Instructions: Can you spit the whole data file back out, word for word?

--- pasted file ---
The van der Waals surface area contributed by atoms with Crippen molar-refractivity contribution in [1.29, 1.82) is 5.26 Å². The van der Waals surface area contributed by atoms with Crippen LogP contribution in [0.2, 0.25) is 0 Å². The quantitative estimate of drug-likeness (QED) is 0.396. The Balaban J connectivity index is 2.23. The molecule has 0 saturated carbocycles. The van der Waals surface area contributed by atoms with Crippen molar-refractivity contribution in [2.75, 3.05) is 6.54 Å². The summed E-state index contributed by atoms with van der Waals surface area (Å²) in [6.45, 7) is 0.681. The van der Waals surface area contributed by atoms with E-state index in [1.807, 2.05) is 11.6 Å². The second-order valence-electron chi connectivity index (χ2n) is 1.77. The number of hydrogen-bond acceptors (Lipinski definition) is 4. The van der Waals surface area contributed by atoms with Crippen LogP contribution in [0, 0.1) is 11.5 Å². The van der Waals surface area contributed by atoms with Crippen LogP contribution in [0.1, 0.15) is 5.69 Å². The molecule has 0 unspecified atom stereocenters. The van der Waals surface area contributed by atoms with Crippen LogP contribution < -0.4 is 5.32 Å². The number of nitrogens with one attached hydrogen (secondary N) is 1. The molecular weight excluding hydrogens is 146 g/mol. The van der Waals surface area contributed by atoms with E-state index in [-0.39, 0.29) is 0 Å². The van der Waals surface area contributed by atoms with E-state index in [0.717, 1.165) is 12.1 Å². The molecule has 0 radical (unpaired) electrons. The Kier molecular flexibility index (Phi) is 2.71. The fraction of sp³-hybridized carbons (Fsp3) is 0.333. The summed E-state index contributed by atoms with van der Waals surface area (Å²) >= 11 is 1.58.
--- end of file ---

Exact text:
The van der Waals surface area contributed by atoms with Crippen molar-refractivity contribution in [1.29, 1.82) is 5.26 Å². The van der Waals surface area contributed by atoms with Crippen LogP contribution in [0.2, 0.25) is 0 Å². The quantitative estimate of drug-likeness (QED) is 0.396. The Balaban J connectivity index is 2.23. The molecule has 0 saturated carbocycles. The van der Waals surface area contributed by atoms with Crippen molar-refractivity contribution in [2.75, 3.05) is 6.54 Å². The summed E-state index contributed by atoms with van der Waals surface area (Å²) in [6.45, 7) is 0.681. The van der Waals surface area contributed by atoms with E-state index in [1.807, 2.05) is 11.6 Å². The second-order valence-electron chi connectivity index (χ2n) is 1.77. The number of hydrogen-bond acceptors (Lipinski definition) is 4. The van der Waals surface area contributed by atoms with Crippen LogP contribution in [0, 0.1) is 11.5 Å². The van der Waals surface area contributed by atoms with Crippen LogP contribution in [0.1, 0.15) is 5.69 Å². The molecule has 0 unspecified atom stereocenters. The van der Waals surface area contributed by atoms with Crippen LogP contribution < -0.4 is 5.32 Å². The number of nitrogens with one attached hydrogen (secondary N) is 1. The molecular weight excluding hydrogens is 146 g/mol. The van der Waals surface area contributed by atoms with E-state index in [-0.39, 0.29) is 0 Å². The van der Waals surface area contributed by atoms with E-state index in [0.717, 1.165) is 12.1 Å². The molecule has 0 radical (unpaired) electrons. The Kier molecular flexibility index (Phi) is 2.71. The fraction of sp³-hybridized carbons (Fsp3) is 0.333. The summed E-state index contributed by atoms with van der Waals surface area (Å²) >= 11 is 1.58.